mission to mars, mars 500, isolation experiment, russian mars experiment
AP/Mikhail Metzel
The team of researchers that will be isolated for 105 days to simulate stress and fatigue on a flight to mars.

Isolated Mars500 Astronauts in “Good Spirits” So Far; Can It Last?

April 15, 2009 10:30 AM
by Haley A. Lovett
The six-man crew is two weeks into the 105-day experiment to simulate part of a trip to Mars. Past isolation experiments have ended in arguing and bloodshed. 

Mars500 Experiment in Moscow Off to a Good Start

According to the first diary entry from crewmember Oliver Knickel, the crew remains “eager to go forward and carry out the different tasks that we have trained on for many weeks.”

This entry, written just a week after the Mars500 crew entered the isolation facility on March 31, details how the crew is still enjoying the food provided, adding some variety to it by using herbs from their small garden, how they are getting used to the excersies they need to do to stay physically fit while in isolation, and how they all seem to be sleeping quite well.

The 105-day isolation experiment, part of the Mars500 program, is a cooperative effort between the Eurpean Space Agency’s Directorate of Human Spaceflight and the Russian Institute for Biomedical Problems. This study is taking place at an isolation facility in Moscow, designed to mimic an actual spacecraft that might be used on a trip to Mars.

Whereas studies on the International Space Station can determine the long-term effects of space radiation and weightlessness, the Mars500 experiment is designed to help determine the effects of long-term isolation on the crew's stress level, hormone regulation, immunity, sleep and mood. The experiment will also test how food supplements affect the body when taken for a long period of time.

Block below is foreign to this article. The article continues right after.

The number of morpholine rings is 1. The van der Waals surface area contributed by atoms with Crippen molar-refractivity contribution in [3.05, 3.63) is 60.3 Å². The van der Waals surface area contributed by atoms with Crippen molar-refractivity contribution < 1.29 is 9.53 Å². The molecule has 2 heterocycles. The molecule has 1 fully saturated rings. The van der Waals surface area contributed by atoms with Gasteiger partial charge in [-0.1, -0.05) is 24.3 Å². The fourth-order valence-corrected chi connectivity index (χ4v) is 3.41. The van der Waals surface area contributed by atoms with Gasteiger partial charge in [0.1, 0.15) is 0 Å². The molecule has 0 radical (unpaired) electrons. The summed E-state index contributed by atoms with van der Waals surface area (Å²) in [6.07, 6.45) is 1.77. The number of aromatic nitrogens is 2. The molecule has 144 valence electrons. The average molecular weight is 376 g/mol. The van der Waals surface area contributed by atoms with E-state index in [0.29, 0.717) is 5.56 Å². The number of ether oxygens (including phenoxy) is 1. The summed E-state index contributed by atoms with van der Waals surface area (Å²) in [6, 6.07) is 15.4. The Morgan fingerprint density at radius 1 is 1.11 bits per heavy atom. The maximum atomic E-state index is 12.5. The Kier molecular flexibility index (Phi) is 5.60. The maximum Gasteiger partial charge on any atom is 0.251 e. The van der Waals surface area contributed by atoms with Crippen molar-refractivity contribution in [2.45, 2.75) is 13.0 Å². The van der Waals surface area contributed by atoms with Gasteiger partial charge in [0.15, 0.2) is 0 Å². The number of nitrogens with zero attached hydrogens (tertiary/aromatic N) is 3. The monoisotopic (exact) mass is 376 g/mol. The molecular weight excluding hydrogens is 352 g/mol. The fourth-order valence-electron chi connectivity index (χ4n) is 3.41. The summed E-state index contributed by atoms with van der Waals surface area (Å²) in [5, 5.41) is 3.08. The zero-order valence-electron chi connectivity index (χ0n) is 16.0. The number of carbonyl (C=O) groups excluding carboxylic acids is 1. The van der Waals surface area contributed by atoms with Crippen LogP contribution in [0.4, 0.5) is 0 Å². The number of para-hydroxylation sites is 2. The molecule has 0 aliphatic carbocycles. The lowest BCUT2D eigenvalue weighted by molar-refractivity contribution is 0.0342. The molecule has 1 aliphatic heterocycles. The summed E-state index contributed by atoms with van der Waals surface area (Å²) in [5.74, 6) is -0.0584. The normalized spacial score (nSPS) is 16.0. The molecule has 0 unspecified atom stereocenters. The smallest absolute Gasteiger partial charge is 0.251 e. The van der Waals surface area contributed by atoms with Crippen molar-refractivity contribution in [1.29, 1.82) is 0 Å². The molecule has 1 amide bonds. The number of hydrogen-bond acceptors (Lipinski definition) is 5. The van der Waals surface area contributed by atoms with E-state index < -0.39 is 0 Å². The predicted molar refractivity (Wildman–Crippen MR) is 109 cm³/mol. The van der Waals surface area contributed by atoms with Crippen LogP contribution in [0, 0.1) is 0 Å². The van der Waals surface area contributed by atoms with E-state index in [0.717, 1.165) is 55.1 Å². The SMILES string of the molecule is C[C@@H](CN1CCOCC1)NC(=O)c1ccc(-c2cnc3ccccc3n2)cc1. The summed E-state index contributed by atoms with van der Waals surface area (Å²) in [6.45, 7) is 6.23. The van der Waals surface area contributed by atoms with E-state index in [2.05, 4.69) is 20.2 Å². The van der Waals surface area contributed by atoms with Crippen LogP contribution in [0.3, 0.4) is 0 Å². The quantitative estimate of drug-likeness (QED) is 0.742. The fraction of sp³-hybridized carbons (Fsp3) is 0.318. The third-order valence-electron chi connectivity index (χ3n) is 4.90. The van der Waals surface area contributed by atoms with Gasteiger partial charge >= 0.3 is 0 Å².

Earlier this year, the European Space Agency embarked on a search for the two astronauts that would accompany the crew during the 105-day experiment, starting with more than 5000 candidates, narrowing to 32, 8, and then finally choosing two.

The crew consists of Cyrille Fournier and Oliver Knickel, selected by the ESA, along with four Russians—Oleg Artemyez, Sergei Ryazansky, Alexi Baranov and Alexi Shpakov. Each member of the crew brings a different talent to the experiment; crew members have training as a doctor, a pilot, an engineer, two are trained cosmonauts, and a sports physiologist.

While “on board” the crew will have to deal with simulated and real emergencies, they will experience up to 20-minute delays in radio communication with the ground crew, as would happen if they were actually in space.

It is estimated that an actual manned trip to Mars would not be possible for at least another 20 years. However, recent advances in technologies, such as the potential to create a force field to protect the astronauts from space radiation, and a robot designed to treat psychological problems in space, may accompany a crew that attempts the actual trip to Mars someday.

Context: Past problems with space isolation

While hopes are high for the crew of this Mars500 experiment, past isolation experiments have not gone very well.

Another isolation experiment in 2000 at the Institute for Medical and Biological Problems did not end well. A woman on board said that she was forceably kissed by the captain; it was also reported that two of the crew members got into a fistfight and got blood on the walls of the unit.

Recently, reports have surfaced that the U.S. and Russian astronauts aboard the International Space Station have not been getting along. Russian cosmonaut Gennady Padalka said that, although astronauts seemed to get along for the first few years the ISS was in existence, lately, money, space tourism, and national politics have gotten in the way, leading to arguments over use of the toilet and the exercise equipment on board the station.

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